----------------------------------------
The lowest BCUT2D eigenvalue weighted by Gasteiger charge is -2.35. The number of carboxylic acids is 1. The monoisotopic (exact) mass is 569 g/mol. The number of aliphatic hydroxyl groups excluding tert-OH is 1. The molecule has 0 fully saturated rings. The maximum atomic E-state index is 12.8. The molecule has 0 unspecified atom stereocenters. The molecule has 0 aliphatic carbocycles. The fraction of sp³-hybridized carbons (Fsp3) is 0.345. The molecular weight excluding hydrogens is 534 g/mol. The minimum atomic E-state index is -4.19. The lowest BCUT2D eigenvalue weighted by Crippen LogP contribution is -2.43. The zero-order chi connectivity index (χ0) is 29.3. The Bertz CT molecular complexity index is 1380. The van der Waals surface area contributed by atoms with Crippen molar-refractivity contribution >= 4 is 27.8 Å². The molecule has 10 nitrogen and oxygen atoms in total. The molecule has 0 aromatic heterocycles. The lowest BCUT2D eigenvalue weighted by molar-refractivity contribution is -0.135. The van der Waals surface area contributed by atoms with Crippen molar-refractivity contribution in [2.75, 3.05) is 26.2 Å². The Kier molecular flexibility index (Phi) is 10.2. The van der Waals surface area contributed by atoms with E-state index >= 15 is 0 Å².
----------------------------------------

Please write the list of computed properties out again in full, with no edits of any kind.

The lowest BCUT2D eigenvalue weighted by Gasteiger charge is -2.35. The number of carboxylic acids is 1. The monoisotopic (exact) mass is 569 g/mol. The number of aliphatic hydroxyl groups excluding tert-OH is 1. The molecule has 0 fully saturated rings. The maximum atomic E-state index is 12.8. The molecule has 0 unspecified atom stereocenters. The molecule has 0 aliphatic carbocycles. The fraction of sp³-hybridized carbons (Fsp3) is 0.345. The molecular weight excluding hydrogens is 534 g/mol. The minimum atomic E-state index is -4.19. The lowest BCUT2D eigenvalue weighted by Crippen LogP contribution is -2.43. The zero-order chi connectivity index (χ0) is 29.3. The Bertz CT molecular complexity index is 1380. The van der Waals surface area contributed by atoms with Crippen molar-refractivity contribution >= 4 is 27.8 Å². The molecule has 10 nitrogen and oxygen atoms in total. The molecule has 0 aromatic heterocycles. The lowest BCUT2D eigenvalue weighted by molar-refractivity contribution is -0.135. The van der Waals surface area contributed by atoms with Crippen molar-refractivity contribution in [2.75, 3.05) is 26.2 Å². The Kier molecular flexibility index (Phi) is 10.2. The van der Waals surface area contributed by atoms with E-state index >= 15 is 0 Å².